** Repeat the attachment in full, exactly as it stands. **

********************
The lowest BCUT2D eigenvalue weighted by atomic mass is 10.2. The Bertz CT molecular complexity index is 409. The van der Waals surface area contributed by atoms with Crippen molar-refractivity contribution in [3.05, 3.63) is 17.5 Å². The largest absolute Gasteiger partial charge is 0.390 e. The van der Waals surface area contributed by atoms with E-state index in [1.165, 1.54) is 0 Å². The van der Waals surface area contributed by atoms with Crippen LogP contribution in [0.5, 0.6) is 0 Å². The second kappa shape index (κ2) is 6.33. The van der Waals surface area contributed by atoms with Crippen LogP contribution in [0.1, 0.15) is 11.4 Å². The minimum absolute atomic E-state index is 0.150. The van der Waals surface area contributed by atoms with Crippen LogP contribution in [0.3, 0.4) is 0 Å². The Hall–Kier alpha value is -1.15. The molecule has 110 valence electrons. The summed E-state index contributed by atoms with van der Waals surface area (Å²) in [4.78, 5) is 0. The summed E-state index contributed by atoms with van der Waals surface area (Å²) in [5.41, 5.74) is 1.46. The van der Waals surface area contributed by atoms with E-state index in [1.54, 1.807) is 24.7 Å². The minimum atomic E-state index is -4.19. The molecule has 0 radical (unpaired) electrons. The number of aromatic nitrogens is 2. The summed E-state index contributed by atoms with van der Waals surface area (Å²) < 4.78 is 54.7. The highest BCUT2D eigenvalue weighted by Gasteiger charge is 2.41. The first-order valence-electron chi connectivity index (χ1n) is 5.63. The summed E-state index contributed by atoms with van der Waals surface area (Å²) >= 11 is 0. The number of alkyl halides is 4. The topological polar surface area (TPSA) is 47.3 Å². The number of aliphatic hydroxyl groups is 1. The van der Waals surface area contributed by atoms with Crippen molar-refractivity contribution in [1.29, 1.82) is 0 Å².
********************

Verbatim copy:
The lowest BCUT2D eigenvalue weighted by atomic mass is 10.2. The Bertz CT molecular complexity index is 409. The van der Waals surface area contributed by atoms with Crippen molar-refractivity contribution in [3.05, 3.63) is 17.5 Å². The largest absolute Gasteiger partial charge is 0.390 e. The van der Waals surface area contributed by atoms with E-state index in [1.165, 1.54) is 0 Å². The van der Waals surface area contributed by atoms with Crippen LogP contribution in [0.5, 0.6) is 0 Å². The second kappa shape index (κ2) is 6.33. The van der Waals surface area contributed by atoms with Crippen LogP contribution in [0.1, 0.15) is 11.4 Å². The minimum absolute atomic E-state index is 0.150. The van der Waals surface area contributed by atoms with Crippen LogP contribution in [0.3, 0.4) is 0 Å². The Hall–Kier alpha value is -1.15. The molecule has 110 valence electrons. The summed E-state index contributed by atoms with van der Waals surface area (Å²) in [4.78, 5) is 0. The summed E-state index contributed by atoms with van der Waals surface area (Å²) in [5.41, 5.74) is 1.46. The van der Waals surface area contributed by atoms with E-state index in [1.54, 1.807) is 24.7 Å². The minimum atomic E-state index is -4.19. The molecule has 0 radical (unpaired) electrons. The number of aromatic nitrogens is 2. The summed E-state index contributed by atoms with van der Waals surface area (Å²) < 4.78 is 54.7. The highest BCUT2D eigenvalue weighted by Gasteiger charge is 2.41. The first-order valence-electron chi connectivity index (χ1n) is 5.63. The summed E-state index contributed by atoms with van der Waals surface area (Å²) >= 11 is 0. The number of alkyl halides is 4. The topological polar surface area (TPSA) is 47.3 Å². The number of aliphatic hydroxyl groups is 1. The van der Waals surface area contributed by atoms with Crippen molar-refractivity contribution in [1.29, 1.82) is 0 Å².